Simple and useful. One of those things people sign with a shrug but don't bother to read and have a disagreement about later... meaning more roleplaying. However, such disagreements can be now decided and brought to an end much easier. Go to Comment
The presence of a superior, possibly big brother-esque adventurers guild that demands it's pound of flesh from the Heroe's loot? I like the idea. Sign the contract, pay the 10% of the loot and gain all the benefits of the guild.
Legal representation in grave-robbing trials, interdiction by the guild when an adventure strays to close to theft and vandalism. Angry nobles foiled by the guild. Not bad as long as you pay your dues and don't forget that the guild always gets its share Go to Comment
I have used something like this twice in two different game groups and they both fel lthrough to no avail. The group broke apart due to the signing of the contracts. They felt it was too restrictive when it was in fact set up to help them.
The problem is, when al lthe group except one signs it and is not held by those same guidelines they are left out. The supposed guild takes al lthe rewards and only offers it to those who signed the contract. They can not be healed or raised if they don't sign it. I think it is a good idea to set group rules for certain groups and players, but in the end I think it causes to much of a headache. Go to Comment
I was saying in general. To be specific since the sub asked if we had any information of using one I put personal experience in it.
In the one I used and saw fit that it was viable to be in a guild, that if you were not part of said guild you would not be able to gain the benefits of said guild. Therefore if you don't sign on with them they will not waste funds and manpower on someone not of their guild. Go to Comment
A small village full of healers and priests. When the PCs arrive they could be healing a bunch of orcs or some other evil type being. They could also be healing the party that the PCs just defeated perhaps.
Thing is, this village is a place of peace and healing and anybody is welcome no matter their background or race. They will help and protect anybody. The clerics and priests are powerful enough to stop almost any type of harm from coming against anybody that seeks their sanctuary.
May only be slightly known to the common folk but those in power have always known about the place and always have it watched. It can also be used as a neutral meeting place for different sides to mediate.
It is not a large village but the buildings in it are awe inspiring in their beauty and craftsmanship. Not huge, just perfect. Go to Comment
Upper Lowerton and Lower Upperton are two villages in eternal strife. Some time ago they parted in dispute over some land, and now it is unsure which village is older. Both claim theirs. Travelers are often treated better or worse, depending on their perceived connection to the other village. Go to Comment
This village looks quite normal, but has a problem with a nearby living illusionist and prankster. The mage performs at irregular intervals for the crowd, and somehow fails to notice they have enough. Any visitors are likely to be sent with a message to him, and end up in a very silly adventure. Go to Comment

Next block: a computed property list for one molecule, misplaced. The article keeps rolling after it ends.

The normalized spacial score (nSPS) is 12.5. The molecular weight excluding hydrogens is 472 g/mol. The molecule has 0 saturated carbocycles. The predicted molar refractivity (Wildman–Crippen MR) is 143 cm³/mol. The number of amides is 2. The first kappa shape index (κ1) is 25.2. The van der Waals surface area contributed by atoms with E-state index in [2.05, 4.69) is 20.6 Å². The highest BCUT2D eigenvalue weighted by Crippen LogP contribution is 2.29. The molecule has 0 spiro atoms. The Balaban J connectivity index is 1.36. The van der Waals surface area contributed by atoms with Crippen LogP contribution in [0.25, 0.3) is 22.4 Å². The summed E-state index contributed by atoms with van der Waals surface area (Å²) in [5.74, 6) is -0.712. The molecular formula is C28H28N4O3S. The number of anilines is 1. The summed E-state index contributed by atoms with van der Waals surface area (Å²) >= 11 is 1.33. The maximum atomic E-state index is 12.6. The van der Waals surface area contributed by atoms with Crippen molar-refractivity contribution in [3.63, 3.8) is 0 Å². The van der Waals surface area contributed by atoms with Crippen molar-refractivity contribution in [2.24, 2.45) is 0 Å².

More people used to live here, but the local iron mine was closed after some humanoid raid. Villagers complain about how good everything was before, and how bad is it now. Some plan to reopen the mine, but have in fact done nothing for it. Dungeon possible. Go to Comment
The village lies close to the sea (hence its name), and naturally does fishing.
The peculiar thing is the obsession with time of the locals: anything must be done at the right moment, and there is a right moment for everything. From the early morning, the schedule decides what when to do. Visitors are likely to be ignored until the evening, when the work is done, and it is time to speak with guests and be social.
Locals get nervous if anythings disturbs their peaceful and organized existence, and are at pains to change the plans. If desired, there could be a reason beyond mere beliefs to live like this. Go to Comment
Another of the less friendly villages (will there be an end to this?), locals are suspicious of strangers, and not above asking who they are, what they want, and if they stay for long.
There has been quite a bandit activity in the last few years, the villagers have lost a large part of their crops, the local militia came always too late. Skeptical of adventurers (they had too little money to hire any), they took it in their own hands. Most houses have now small openings serving as arrow-slits, crude crossbows are hidden inside, and the villagers train with their makeshift weapons regularly. You better don't make them mad...
(And by the way, Jerd's Farm was the first settlement here. Having five daughters, most locals are descendants of Jerd. The village is some 150 years old.) Go to Comment
The God of War creates a giant, unstoppable robot (golem, animated armor, etc.) as a weapon for one side in a civil war; his purpose is to prolong the war and create suffering and war among humanity.
Quote from Ares in that episode, which would go well with this idea: "That's all you mortals are good for! To fight and fight and fight until there is nothing left but charred land and blood and bones, and to end it all and then start again with the next generation!"